Bye Bye, Lalibela

After touring Lalibela I returned to my luxury hut, drank a couple beers, and scrolled through a week’s worth of Facebook posts.  One of them was by my son, Vince, who was announcing to his 263 friends that he would undertake a project to remove some of his tattoos and replace them with new ones—to the tune of $4,000 over the course of a year.

Ugh.  Tattoos are, in general, a divider between Baby Boomers and younger generations.  To me, they are a total waste of money.  $4,000 would pay for a very nice European vacation.  It would buy a good used car.  It could even go toward a down payment on a house.  A very small house.

But it’s his money and his body.

By 10am I was gazing up at the light as I was about to switch it off, and it was a new experience for me to sleep under a light shade with a face on it.  As a bonus nightmare-inducement, it also featured a swastika.

I was looking forward to a good night’s sleep, finally.  But that was not to be.  Again, there were the roosters and the donkeys.  Again, at around 4am, the chanting started.  But also again, I was fortunate to have ear plugs.  When I woke up at 7am, they were still chanting and I could see worshipers in white gauzy robes wending their way up the hill toward Lalibela in the distance.  It was Sunday, so there would be services, and I wondered if the chanting would go on even longer than the four hours it had run the previous day.

I went down to the dining hut and drank a good cup of coffee while I waited for my ride to the airport.  The only other occupants of the room were two Israeli guys who looked like absent-minded professors, with wild shaggy hair, long beards, and thick, 80s style glasses.  I came to believe that they were professors of religion and/or history and would have all the answers to my questions.  But no matter how blatantly I stared at them, they never looked my way but kept talking loudly in Hebrew.  Well, loud is the only volume Israelis speak at, in my experience.

Finally I got up to leave, and that got their attention.  I said hi and asked if they knew how many Jews had been in Ethiopia at the time Lalibela was created—my guide had said Ethiopia was “mostly Jewish” at that time?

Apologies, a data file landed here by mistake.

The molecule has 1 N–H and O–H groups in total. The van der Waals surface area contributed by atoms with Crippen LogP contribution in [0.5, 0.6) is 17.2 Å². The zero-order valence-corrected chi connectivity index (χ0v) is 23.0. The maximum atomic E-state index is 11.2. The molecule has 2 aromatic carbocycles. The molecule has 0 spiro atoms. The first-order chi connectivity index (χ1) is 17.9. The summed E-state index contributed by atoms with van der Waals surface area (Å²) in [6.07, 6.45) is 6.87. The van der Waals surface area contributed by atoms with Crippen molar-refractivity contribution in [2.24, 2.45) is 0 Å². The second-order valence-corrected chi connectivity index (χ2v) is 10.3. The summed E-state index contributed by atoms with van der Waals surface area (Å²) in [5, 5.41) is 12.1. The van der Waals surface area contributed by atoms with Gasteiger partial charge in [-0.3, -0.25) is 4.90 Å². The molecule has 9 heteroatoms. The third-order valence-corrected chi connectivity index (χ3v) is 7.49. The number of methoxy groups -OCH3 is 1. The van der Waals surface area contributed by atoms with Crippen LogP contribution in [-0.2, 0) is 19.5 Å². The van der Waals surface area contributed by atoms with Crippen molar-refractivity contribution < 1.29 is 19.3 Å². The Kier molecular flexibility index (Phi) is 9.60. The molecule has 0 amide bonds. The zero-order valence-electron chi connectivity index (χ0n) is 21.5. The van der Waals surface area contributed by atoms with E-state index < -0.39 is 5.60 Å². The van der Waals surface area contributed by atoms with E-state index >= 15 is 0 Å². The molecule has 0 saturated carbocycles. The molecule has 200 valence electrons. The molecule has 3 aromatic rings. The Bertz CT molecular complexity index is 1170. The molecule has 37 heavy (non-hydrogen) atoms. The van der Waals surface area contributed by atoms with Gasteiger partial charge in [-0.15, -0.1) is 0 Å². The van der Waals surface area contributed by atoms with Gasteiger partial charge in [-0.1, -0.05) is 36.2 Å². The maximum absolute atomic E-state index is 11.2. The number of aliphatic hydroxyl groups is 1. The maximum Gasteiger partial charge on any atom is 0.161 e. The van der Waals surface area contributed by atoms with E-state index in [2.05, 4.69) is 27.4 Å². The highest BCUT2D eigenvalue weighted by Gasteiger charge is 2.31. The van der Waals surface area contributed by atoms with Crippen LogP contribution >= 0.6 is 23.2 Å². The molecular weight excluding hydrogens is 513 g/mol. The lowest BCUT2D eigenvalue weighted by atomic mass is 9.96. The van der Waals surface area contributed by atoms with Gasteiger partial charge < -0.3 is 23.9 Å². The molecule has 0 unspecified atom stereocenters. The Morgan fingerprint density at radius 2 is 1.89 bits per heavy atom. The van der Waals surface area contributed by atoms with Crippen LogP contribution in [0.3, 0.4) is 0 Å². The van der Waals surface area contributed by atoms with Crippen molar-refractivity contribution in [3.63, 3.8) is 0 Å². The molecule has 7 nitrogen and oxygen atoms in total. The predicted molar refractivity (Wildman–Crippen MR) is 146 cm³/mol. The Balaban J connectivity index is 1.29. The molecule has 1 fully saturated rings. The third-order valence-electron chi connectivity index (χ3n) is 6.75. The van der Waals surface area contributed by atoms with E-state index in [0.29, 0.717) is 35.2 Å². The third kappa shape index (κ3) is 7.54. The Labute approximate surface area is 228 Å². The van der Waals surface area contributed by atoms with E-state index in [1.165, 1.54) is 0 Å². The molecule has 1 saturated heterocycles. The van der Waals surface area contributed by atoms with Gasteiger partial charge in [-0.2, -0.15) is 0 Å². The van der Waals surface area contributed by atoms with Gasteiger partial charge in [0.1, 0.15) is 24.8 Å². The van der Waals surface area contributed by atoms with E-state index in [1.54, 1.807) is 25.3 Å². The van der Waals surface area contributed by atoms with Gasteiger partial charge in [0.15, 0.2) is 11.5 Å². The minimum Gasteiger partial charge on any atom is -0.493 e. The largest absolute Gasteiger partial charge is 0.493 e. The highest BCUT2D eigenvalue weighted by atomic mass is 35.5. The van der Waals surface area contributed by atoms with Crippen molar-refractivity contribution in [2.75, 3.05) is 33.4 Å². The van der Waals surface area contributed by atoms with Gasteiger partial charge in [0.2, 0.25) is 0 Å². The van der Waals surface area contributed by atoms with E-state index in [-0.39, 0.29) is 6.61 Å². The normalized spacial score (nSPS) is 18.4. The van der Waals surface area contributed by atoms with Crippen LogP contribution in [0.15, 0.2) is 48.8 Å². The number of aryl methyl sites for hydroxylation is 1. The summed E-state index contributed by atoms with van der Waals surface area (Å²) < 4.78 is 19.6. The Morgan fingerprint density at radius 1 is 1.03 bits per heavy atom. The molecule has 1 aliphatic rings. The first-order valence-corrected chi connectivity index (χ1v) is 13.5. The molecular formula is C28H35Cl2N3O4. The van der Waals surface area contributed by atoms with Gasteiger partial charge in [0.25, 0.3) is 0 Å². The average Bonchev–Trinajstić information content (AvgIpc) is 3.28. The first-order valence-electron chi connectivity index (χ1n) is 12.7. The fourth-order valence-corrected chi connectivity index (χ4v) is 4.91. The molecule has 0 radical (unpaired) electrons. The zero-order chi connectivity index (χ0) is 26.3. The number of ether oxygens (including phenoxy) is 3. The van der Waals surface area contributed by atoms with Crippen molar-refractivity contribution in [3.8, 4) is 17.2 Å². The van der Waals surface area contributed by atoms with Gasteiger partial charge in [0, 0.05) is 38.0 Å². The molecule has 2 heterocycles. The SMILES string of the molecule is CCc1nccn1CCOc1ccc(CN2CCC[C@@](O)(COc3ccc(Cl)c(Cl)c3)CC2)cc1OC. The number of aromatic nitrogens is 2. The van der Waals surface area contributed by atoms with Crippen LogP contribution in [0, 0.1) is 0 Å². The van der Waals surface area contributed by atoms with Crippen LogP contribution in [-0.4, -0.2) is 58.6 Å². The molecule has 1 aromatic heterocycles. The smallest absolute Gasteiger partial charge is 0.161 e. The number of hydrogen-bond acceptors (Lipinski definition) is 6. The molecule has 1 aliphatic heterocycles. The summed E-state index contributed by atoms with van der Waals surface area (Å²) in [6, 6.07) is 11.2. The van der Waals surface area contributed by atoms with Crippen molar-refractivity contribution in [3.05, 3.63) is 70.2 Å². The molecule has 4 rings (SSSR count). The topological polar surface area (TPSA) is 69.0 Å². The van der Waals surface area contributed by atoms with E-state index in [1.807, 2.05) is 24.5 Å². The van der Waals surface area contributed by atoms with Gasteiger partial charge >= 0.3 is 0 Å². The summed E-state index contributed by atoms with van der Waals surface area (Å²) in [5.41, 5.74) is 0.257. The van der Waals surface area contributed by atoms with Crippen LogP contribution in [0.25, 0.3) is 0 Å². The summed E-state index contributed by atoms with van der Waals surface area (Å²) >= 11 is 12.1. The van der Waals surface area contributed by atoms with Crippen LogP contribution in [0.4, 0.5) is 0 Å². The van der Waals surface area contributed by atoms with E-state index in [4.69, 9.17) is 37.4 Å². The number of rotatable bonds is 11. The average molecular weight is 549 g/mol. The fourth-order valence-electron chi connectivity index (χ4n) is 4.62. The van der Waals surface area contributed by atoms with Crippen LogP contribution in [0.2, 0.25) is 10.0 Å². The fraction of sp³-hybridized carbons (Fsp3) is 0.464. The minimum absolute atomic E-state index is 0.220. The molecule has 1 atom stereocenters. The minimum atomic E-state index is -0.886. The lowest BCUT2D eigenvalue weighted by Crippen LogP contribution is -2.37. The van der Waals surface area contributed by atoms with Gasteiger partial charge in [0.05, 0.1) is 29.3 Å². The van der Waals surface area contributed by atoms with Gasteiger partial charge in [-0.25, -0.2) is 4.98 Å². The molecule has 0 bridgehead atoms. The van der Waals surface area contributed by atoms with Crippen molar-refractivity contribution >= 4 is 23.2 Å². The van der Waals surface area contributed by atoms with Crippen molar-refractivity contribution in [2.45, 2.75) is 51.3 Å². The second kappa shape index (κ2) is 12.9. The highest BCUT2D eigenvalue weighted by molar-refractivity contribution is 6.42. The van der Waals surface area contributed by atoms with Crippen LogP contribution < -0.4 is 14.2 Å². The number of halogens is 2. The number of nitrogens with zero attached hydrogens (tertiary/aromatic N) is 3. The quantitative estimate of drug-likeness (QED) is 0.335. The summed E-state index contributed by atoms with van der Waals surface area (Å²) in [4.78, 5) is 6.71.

They scoffed and said no, that was not correct; there were “only a few million” Jews in Ethiopia at that time.  That didn’t sound right either—how many people could there have been all told in Ethiopia 800 years ago?  But their accents were so heavy I just smiled and left rather than press for clarification.

And so 18 hours after my arrival, I was driven back to the Lalibela airport, with the by-now expected young boys in the back seat for the ride.  I flew to Axum, where my driver was waiting to take me back to Shire.  But first, he swung by the Church of Our Lady Mary of Zion.  This is where the arc of the covenant is supposedly kept.  As a woman, I was not allowed to enter.  However my driver pointed out some steles across the road from the church and said, “Italians take.  They break.  We make them give back.”  That’s all I know about that.

The driver had tapped out his English, so for most of the one-hour drive I gazed at the rows of stone shacks along the road, maybe 12 by 12 feet in size, and thought I would go insane in five minutes if I had to live in one.  But so many Ethiopians were born, lived their entire lives, and died in these shacks.  They were home, and as long as there is love in a home, that’s the most important thing, I guess.

Vince, when you read this, you know I don’t “get” tattoos but I’m glad you’ve got a project you’re excited about that doesn’t involve drugs, gambling, or theft.  I’m just so glad you’re home.

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